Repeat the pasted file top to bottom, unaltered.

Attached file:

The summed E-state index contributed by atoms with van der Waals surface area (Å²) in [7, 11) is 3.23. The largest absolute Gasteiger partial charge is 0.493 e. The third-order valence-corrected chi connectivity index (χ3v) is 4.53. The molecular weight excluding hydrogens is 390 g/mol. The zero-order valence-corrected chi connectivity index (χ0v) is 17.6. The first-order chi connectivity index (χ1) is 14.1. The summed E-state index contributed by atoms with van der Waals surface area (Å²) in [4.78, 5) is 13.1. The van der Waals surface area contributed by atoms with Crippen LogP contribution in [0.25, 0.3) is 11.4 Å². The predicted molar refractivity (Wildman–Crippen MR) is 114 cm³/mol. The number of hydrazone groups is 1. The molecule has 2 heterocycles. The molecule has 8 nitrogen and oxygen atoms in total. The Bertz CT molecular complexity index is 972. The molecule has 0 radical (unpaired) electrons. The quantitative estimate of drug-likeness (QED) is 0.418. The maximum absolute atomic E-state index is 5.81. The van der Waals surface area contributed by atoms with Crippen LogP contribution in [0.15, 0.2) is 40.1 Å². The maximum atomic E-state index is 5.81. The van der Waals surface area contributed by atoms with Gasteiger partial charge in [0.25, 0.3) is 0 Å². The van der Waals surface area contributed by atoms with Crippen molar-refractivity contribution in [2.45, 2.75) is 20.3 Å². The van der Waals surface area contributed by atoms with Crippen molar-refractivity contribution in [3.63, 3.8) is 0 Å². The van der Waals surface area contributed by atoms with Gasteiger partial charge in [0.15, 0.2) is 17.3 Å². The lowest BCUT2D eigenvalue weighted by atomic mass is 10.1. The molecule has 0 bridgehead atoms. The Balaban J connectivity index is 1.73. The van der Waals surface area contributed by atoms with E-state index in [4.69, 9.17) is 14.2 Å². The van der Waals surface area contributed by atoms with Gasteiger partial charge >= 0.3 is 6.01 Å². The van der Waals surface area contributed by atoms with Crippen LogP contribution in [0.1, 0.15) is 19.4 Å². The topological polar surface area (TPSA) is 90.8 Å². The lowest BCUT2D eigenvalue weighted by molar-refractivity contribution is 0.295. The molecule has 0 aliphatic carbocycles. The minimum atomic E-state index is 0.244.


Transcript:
The summed E-state index contributed by atoms with van der Waals surface area (Å²) in [7, 11) is 3.23. The largest absolute Gasteiger partial charge is 0.493 e. The third-order valence-corrected chi connectivity index (χ3v) is 4.53. The molecular weight excluding hydrogens is 390 g/mol. The zero-order valence-corrected chi connectivity index (χ0v) is 17.6. The first-order chi connectivity index (χ1) is 14.1. The summed E-state index contributed by atoms with van der Waals surface area (Å²) in [4.78, 5) is 13.1. The van der Waals surface area contributed by atoms with Crippen LogP contribution in [0.25, 0.3) is 11.4 Å². The predicted molar refractivity (Wildman–Crippen MR) is 114 cm³/mol. The number of hydrazone groups is 1. The molecule has 2 heterocycles. The molecule has 8 nitrogen and oxygen atoms in total. The Bertz CT molecular complexity index is 972. The molecule has 0 radical (unpaired) electrons. The quantitative estimate of drug-likeness (QED) is 0.418. The maximum absolute atomic E-state index is 5.81. The van der Waals surface area contributed by atoms with Crippen LogP contribution in [0.15, 0.2) is 40.1 Å². The maximum atomic E-state index is 5.81. The van der Waals surface area contributed by atoms with Gasteiger partial charge in [0.25, 0.3) is 0 Å². The van der Waals surface area contributed by atoms with Crippen molar-refractivity contribution in [2.45, 2.75) is 20.3 Å². The van der Waals surface area contributed by atoms with Crippen molar-refractivity contribution in [3.63, 3.8) is 0 Å². The van der Waals surface area contributed by atoms with Gasteiger partial charge in [0.15, 0.2) is 17.3 Å². The lowest BCUT2D eigenvalue weighted by atomic mass is 10.1. The molecule has 0 bridgehead atoms. The Balaban J connectivity index is 1.73. The van der Waals surface area contributed by atoms with E-state index in [4.69, 9.17) is 14.2 Å². The van der Waals surface area contributed by atoms with Gasteiger partial charge >= 0.3 is 6.01 Å². The van der Waals surface area contributed by atoms with Crippen LogP contribution in [0.1, 0.15) is 19.4 Å². The topological polar surface area (TPSA) is 90.8 Å². The lowest BCUT2D eigenvalue weighted by molar-refractivity contribution is 0.295. The molecule has 0 aliphatic carbocycles. The minimum atomic E-state index is 0.244.